When you start looking at whisky investment many companies are keen to impart some enticing numbers; anything from 10% to 20% per annum returns, to the whisky market increasing more than 500% over 10 years.
If you think that sounds tempting then you are not alone. However you should be cautious of these claims and we will run through exactly why.
A Richard Feynman quote seems apt to start this article: “The first principle is that you must not fool yourself – and you are the easiest person to fool.”
This was true in the post World War II era, and is even more true in the world we now find ourselves living in where ‘Fake News’ spreads faster than real news and the internet makes it increasingly easy to find the answers you want (and ignore the ones you do not).
In 2022 the FBI arrested a British man in connection with a multi-million dollar whisky scam in the USA. In the opening weeks of 2023 there were articles featured on BBC Radio 4 and in The Telegraph urging caution to potential investors. Historically the whisky cask market has been prone to scams and even today is rife with biased data. We have seen cases where limited examples are used to suggest all casks can make you 10-20%+ per annum returns and irrelevant data like the Knight Frank Index is used to make cask investment look more attractive to potential investors.
So, what is the truth about cask investment?
Myth one: 10-20% per annum returns
The principle behind cask investment is simple: the value of whisky in a cask increases with time due to a perceived increase in quality due to interaction with the wooden cask and because the scarcity of whisky increases with age (see Graph 1 below). Scarcity increases exponentially for two reasons:
- Firstly, casks are not bottled evenly throughout their lifetime; 90% of all whisky is used for blends, of which the majority are less than 12 years old.
- Secondly, a cask’s volume and ABV decreases throughout its lifetime due to evaporation. This reduction is often stated as an average at 2% a year, however the rate starts lower and increases more rapidly as the cask gets older (because the surface area available for evaporation increases as more and more evaporation takes place).
This means casks are cheaper when they are younger and get more valuable as they get older. However, the relationship between scarcity and age means that the value of casks increases more rapidly as they get older; the relative jump in price between 5 and 10 years is smaller than the jump between 15 and 20 (see Graph 2 below).
If you were to average out the change in value between a 3-year-old cask of whisky and a 20 year old cask of whisky you can get some impressive numbers. In our opinion this is where the fabled 10-20% returns come from.
However phrasing it as per annum returns is simply misleading for two reasons.
- You do not get annual returns from a cask. You only make a profit when you sell the cask and therefore the returns should not be represented as a per annum figure.
- These returns are only (possibly*) relevant if you buy a young cask, don’t overpay, and keep it as a long term investment until it reaches the premium age.
*To clarify the possibly comment above, let us summarise why this is likely misleading by phrasing this in a different manner:
Why are companies offering you the chance to invest for 10-18% returns when they could get a small business loan at around 5% and still be making 5-13% on their money?
Graph 1 and 2 are visual representations of how casks scarcity and value change with time.
Looking at Graph 2 above it can be pretty tempting to think, well why can’t I buy a 15-year-old cask and sell it as an 18 year old cask in order to short cut the maturation process and get a quick return? We run through the issues with short term cask investments below.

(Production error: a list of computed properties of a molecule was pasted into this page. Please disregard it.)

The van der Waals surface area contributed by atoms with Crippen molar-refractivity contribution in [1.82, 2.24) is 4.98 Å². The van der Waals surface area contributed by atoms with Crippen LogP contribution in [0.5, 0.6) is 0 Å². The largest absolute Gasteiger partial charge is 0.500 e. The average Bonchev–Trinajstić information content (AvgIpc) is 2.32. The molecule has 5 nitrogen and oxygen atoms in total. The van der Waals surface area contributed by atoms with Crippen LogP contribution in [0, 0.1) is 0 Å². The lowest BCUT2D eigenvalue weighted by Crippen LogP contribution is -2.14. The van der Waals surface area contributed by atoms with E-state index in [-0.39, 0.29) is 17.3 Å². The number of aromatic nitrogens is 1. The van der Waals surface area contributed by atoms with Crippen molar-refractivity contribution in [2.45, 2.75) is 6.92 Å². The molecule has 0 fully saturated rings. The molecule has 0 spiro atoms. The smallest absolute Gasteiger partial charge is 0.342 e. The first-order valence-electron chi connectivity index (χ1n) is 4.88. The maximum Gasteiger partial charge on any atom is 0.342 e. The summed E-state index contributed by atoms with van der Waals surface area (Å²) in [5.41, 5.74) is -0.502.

Myth two: Investing in older casks
As we have explained above, the value of older casks increases more rapidly than younger casks. If you have the capital to invest in the right older cask, for a fair price and keep it for a medium amount of time there is potential to see returns. This comes with higher risk and more need for active management of your asset.
You also need to be aware that casks do not age indefinitely and all casks eventually need to be bottled. The angel’s share – the loss due to evaporation – means if you left that cask long enough the whisky inside will either evaporate completely or the alcoholic strength will drop below 40% and you can no longer legally call the spirit inside whisky. This means you need to be careful about which cask you choose to buy; you must by a healthy cask with a robust RLA and a good ABV suitable for older age maturation.
You also need to ensure you are paying the right price for your mature cask. This is another significant risk factor with older casks as there is no simple way for a member of the public to verify the value of an older cask making it easier for unscrupulous sellers to manipulate the price. Overpaying for a cask means you will have to keep your mature cask for longer in order to make a profit – something that must be balanced against the relative drop in ABV and volume within your cask.
What do we mean balance it against the relative drop in ABV and RLA?
Casks are generally valued on a price per RLA (regauged litres of alcohol). The longer you keep your whisky cask the more liquid will evaporate. However, the value of the whisky in the cask increases with age. This creates something of a paradox when trying to decide when to sell your cask.
Simply put, although the value of your whisky per litre will increase, the number of litres you have will decrease.
For example, if you have a value of £100 per RLA on a cask with 100RLA then the value is £10,000. Let us hypothesise that the cask is mature, from a sought after distillery, has an ABV well above 40% and experiences an average loss of 2% per year due to evaporation; if the price per RLA rises at 10% per year after 2 years the price per RLA is £121 but the RLA is 96 so the value has risen to £11,616 (rather than £12,100 if the RLA had remained at 100). For the same cask, in five years the price per RLA would have risen to ~£160 but the RLA may have dropped to 90L. You must also remember that a high ABV commands a premium, and the ABV also drops each year so it is not so simple as simply saying a cask’s value increases at a rate of X% per year.
Myth three: anniversary year value jumps
Another myth that often appears with the suggestion of investing in older casks is the concept of anniversary years significantly increasing the value of a cask. The whisky sold in supermarkets is predominantly from certain anniversaries: 10, 12 15, 18 years old etc – therefore the suggestion is that whisky at these ages is more desirable than the ages either side of these years. That is then used to imply that if you buy a 14 year old cask and sell it as a 15 year old cask you will get a premium.